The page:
During Japanese Prime Minister Shinzo Abe’s visit to the UK yesterday, he and Theresa May were asked about the fate of Hitachi’s Horizon nuclear plant at Wylfa in Wales. Abe’s response, that they did not discuss it, did nothing to reduce anxiety about the multi-billion-pound project. Overnight, Japan’s Nikkei newspaper reported that Hitachi has decided to freeze the project. In response, Hitachi’s share price rose by 6%. Despite Hitachi’s denials, the project appears to be on the brink of collapsing, with neither the Japanese nor the British able to find a combination of investors and government support to finance the costs.
The project is important for both nations. Horizon would provide 2.9GW of decarbonised power capacity in the UK when completed, part of the 13GW of new nuclear build included in government projections out to 2035. In Japan, the Hitachi project is part of Abe’s policy of exporting Japanese nuclear energy expertise to solve the dilemma of a huge nuclear industry that remains unable to construct new build in post-Fukushima Japan. Recently, this policy has been cast into doubt, with Toshiba winding up the NuGen plant in Moorside in the UK, and Mitsubishi pulling out of new build in Turkey. If the Hitachi deal fails, it will be another blow. But with both countries facing such strong incentives for the deal to go through, why isn’t it an easy win-win?
The bottom line is that neither the UK nor Japan want to pay for it. The project is important to Abe but the Japanese treasury’s purse strings are tied tightly. In the past, ‘Japan Inc’, a combination of Japanese government and business, not only backed projects of this scale for Japanese companies but were willing to bail them out if they got into trouble. This is now in question, as demonstrated by the failure to find Japanese buyers for Toshiba’s precious memory chip business, ultimately sold to an international consortium led by Bain Capital. Instead, ‘Japan Inc’ appears to be changing. In order to address a shrinking domestic market, low interest rates and stronger shareholder pressures, government policy has put greater emphasis instead on supporting Japanese companies’ entry of overseas markets via acquisitions of foreign companies, as the recent £42 bn takeover of Shire by Japanese pharmaceutical Takeda indicates.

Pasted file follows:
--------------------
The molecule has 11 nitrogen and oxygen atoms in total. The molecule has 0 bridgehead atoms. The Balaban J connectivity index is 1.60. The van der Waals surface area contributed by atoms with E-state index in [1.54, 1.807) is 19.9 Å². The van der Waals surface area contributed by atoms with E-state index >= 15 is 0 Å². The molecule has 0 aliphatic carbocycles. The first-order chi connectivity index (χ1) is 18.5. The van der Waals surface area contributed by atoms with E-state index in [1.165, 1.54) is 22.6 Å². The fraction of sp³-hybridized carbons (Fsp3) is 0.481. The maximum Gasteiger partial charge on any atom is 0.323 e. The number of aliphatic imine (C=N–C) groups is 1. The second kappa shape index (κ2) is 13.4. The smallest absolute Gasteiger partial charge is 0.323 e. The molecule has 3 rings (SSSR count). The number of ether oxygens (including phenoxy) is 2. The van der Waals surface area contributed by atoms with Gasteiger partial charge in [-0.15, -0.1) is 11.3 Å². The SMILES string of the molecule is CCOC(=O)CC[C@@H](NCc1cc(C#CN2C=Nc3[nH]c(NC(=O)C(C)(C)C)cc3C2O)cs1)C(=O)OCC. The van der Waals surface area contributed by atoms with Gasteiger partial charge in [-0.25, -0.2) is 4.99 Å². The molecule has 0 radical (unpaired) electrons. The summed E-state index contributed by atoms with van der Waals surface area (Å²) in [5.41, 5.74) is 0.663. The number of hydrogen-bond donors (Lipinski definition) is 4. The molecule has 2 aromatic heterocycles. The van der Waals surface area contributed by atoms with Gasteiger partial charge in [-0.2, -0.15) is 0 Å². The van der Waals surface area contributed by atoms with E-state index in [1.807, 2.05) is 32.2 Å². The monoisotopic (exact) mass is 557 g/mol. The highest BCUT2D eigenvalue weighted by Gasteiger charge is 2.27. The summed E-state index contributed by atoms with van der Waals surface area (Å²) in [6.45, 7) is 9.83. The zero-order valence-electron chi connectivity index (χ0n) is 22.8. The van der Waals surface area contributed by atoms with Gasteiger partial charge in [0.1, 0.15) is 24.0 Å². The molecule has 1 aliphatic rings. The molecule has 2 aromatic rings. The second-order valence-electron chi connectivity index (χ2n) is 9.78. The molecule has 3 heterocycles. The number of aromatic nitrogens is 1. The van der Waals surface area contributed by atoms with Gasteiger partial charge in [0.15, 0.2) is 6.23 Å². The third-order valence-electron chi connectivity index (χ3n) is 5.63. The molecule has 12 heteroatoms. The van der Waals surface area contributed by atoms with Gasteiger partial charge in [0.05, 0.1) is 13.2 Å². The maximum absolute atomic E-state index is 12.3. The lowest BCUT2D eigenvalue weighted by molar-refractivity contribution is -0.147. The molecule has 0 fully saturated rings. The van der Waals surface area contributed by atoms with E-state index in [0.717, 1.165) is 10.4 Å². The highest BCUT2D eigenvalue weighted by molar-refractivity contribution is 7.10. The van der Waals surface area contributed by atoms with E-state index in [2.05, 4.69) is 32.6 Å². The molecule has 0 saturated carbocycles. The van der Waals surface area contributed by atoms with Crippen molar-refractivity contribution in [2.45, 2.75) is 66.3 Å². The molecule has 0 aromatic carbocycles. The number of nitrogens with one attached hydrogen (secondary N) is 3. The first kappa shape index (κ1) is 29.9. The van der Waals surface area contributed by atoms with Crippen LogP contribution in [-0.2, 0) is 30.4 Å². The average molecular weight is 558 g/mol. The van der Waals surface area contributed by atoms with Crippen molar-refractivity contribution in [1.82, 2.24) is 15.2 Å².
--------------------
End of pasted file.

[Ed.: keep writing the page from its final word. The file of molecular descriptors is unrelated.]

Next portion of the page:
So, what would Horizon’s failure mean for Japan and the UK? In Japan, in the long-term, this could presage a rethinking of a major industrial strategy as the nuclear industry faces blockages both at home and abroad. In his new year’s address, the Hitachi CEO remarked that the Horizon project has “reached its limit” and reflected on the difficulty of constructing new build in Japan within the current political climate. These comments should not be taken lightly, as Mr Nakanishi is also chair of the powerful Japanese lobby group Keidanren. Aside from the industrial implications, this raises serious questions of the future energy mix. METI is aiming for nuclear to account for 21% of electricity generation by 2030, up from 2% in 2016, requiring nearly 20GW of nuclear restarts that remain in doubt.
For the UK, the fall of Horizon would cast significant doubt on the UK’s putative nuclear revival. Following the NuGen failure last year, Hinkley Point C is the only new plant on course to be built. Central to UK decarbonisation policy, BEIS’s projections indicate nuclear making up nearly 30% of power generation by 2035. Yet, government support has become more equivocal, with Secretary of State for Business, Energy and Industrial Strategy Greg Clark, raising the benefits of a nuclear revival for British job creation but reiterating the need for the costs of nuclear to fall by 30% for it to be a viable competitor to other technologies. Nuclear has many merits, not least as a source of non-intermittent zero carbon power, but it appears that neither Japan Inc nor the UK government can bear the costs.